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Hi Mike,

When we have arcing wires but still need to protect the property they're endangering, we use very short bursts of water. In other words, the slug of water is no longer in contact with our nozzle by the time that water slug hits the area near an arcing line. Risky, but effective. You just don't want to "complete" the circuit with a continuous slug of water. ESPECIALLY if it has salt in it!!

Once the current makes it's way to your ladder, even if it's fiberglass, if you're flowing enough water to complete the circuit, you've got to figure there's enough water sheeting built-up on your fiberglass ladder rails to carry the current to ground anyway.

As long as you place your ladders away from the electrical service lines you should be fine. Just tell your guys not to spray the house connection directly and if they need to spray near it to use very short bursts so they don't close the circuit.

Honestly, there is greater danger in contacting the lines directly as you maneuver the ladders around the yard. That is where most of the fire service injuries occur as opposed to water flow causing arcs to the ladder.

The ALI site sounds great! I'm going to check it out for sure.

Mark



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Mark Fermoyle wrote:

Hi Mike,

When we have arcing wires but still need to protect the property they're endangering, we use very short bursts of water. In other words, the slug of water is no longer in contact with our nozzle by the time that water slug hits the area near an arcing line. Risky, but effective. You just don't want to "complete" the circuit with a continuous slug of water. ESPECIALLY if it has salt in it!!

Once the current makes it's way to your ladder, even if it's fiberglass, if you're flowing enough water to complete the circuit, you've got to figure there's enough water sheeting built-up on your fiberglass ladder rails to carry the current to ground anyway.

As long as you place your ladders away from the electrical service lines you should be fine. Just tell your guys not to spray the house connection directly and if they need to spray near it to use very short bursts so they don't close the circuit.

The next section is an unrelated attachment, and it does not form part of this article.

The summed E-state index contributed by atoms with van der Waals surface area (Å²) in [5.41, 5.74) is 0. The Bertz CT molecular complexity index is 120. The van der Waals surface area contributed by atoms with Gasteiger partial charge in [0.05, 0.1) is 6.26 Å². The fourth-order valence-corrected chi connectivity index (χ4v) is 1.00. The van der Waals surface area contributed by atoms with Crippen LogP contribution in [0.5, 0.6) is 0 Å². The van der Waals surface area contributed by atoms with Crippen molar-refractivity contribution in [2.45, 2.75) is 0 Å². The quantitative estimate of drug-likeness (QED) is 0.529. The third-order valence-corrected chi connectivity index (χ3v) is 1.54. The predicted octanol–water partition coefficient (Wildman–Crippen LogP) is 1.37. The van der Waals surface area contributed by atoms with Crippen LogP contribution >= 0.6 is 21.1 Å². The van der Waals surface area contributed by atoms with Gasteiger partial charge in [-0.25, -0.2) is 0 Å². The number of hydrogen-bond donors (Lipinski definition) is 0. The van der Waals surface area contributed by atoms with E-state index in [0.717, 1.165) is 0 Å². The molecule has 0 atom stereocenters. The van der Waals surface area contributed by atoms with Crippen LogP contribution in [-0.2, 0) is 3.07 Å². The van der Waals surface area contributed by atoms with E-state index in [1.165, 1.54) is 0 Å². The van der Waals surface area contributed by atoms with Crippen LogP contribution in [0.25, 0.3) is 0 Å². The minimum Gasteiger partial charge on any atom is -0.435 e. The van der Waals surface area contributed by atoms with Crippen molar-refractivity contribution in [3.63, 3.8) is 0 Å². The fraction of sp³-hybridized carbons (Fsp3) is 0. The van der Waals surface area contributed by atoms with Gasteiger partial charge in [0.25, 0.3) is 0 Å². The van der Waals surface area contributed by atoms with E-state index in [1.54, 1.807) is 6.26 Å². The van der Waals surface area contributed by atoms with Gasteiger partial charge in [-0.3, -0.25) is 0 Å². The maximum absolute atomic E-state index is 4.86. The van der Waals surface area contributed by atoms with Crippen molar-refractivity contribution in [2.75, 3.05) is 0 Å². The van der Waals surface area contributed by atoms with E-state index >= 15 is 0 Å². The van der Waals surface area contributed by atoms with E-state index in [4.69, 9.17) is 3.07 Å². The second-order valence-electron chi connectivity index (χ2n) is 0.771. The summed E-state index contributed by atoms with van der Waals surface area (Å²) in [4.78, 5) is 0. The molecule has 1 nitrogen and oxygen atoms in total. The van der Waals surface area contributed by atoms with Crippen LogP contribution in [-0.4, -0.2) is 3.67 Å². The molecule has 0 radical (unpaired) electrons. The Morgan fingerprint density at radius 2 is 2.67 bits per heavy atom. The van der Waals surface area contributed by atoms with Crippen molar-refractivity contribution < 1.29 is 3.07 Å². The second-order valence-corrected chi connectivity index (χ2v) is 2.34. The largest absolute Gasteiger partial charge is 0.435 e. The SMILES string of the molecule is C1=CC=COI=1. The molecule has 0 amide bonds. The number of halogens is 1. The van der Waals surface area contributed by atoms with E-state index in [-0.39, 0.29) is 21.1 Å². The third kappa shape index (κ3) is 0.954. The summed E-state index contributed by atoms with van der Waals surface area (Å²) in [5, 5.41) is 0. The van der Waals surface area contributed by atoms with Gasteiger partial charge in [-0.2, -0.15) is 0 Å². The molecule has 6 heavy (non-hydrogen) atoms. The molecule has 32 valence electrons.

Honestly, there is greater danger in contacting the lines directly as you maneuver the ladders around the yard. That is where most of the fire service injuries occur as opposed to water flow causing arcs to the ladder.

The ALI site sounds great! I'm going to check it out for sure.

Mark


 Right on the money!

AC



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AC Lockyer

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SoftWash Systems Pro Staff

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Mark point taken with the EPDM , It was something I was told by an "experienced" electrician, We are throwing that idea out! I beleive Fire Fighters,  they typically see the negative side of "bad idea jeans" . Im still going to keep the piece of rubber in my truck it has 1000 other uses but the covering of wires is OFF THE LIST. Thanks for your input it may have saved some one (me) a bad experience. Ill stay with letting the experienced guys cover the wires (power company) We always do this when there is a high reach on site so I would imagine it could be done for residential jobs as well. I think in most cases we will just make sure to use caution and do our regular tool box talks.